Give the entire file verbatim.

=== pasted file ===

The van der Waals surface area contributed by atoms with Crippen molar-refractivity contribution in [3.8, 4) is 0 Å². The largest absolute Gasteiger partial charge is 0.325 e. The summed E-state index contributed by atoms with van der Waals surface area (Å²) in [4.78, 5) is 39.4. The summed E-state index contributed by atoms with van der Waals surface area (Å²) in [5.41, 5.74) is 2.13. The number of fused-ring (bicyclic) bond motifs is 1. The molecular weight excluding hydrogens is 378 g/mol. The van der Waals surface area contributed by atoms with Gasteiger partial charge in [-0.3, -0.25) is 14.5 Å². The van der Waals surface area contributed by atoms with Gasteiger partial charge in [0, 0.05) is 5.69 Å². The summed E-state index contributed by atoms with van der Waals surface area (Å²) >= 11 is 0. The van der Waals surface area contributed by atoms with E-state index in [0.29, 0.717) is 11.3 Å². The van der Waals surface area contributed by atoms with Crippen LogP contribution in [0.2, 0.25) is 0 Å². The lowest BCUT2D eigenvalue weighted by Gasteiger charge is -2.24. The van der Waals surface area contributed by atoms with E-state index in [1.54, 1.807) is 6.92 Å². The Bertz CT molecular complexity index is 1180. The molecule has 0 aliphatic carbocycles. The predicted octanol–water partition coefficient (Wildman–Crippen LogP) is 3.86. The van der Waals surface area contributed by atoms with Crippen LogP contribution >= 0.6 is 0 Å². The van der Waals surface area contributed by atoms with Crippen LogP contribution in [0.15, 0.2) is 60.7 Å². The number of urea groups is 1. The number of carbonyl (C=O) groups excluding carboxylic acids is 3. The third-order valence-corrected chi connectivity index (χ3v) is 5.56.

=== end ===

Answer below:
The van der Waals surface area contributed by atoms with Crippen molar-refractivity contribution in [3.8, 4) is 0 Å². The largest absolute Gasteiger partial charge is 0.325 e. The summed E-state index contributed by atoms with van der Waals surface area (Å²) in [4.78, 5) is 39.4. The summed E-state index contributed by atoms with van der Waals surface area (Å²) in [5.41, 5.74) is 2.13. The number of fused-ring (bicyclic) bond motifs is 1. The molecular weight excluding hydrogens is 378 g/mol. The van der Waals surface area contributed by atoms with Gasteiger partial charge in [-0.3, -0.25) is 14.5 Å². The van der Waals surface area contributed by atoms with Gasteiger partial charge in [0, 0.05) is 5.69 Å². The summed E-state index contributed by atoms with van der Waals surface area (Å²) >= 11 is 0. The van der Waals surface area contributed by atoms with E-state index in [0.29, 0.717) is 11.3 Å². The van der Waals surface area contributed by atoms with Crippen LogP contribution in [0.2, 0.25) is 0 Å². The lowest BCUT2D eigenvalue weighted by Gasteiger charge is -2.24. The van der Waals surface area contributed by atoms with E-state index in [1.54, 1.807) is 6.92 Å². The Bertz CT molecular complexity index is 1180. The molecule has 0 aliphatic carbocycles. The predicted octanol–water partition coefficient (Wildman–Crippen LogP) is 3.86. The van der Waals surface area contributed by atoms with Crippen LogP contribution >= 0.6 is 0 Å². The van der Waals surface area contributed by atoms with Crippen LogP contribution in [0.15, 0.2) is 60.7 Å². The number of urea groups is 1. The number of carbonyl (C=O) groups excluding carboxylic acids is 3. The third-order valence-corrected chi connectivity index (χ3v) is 5.56.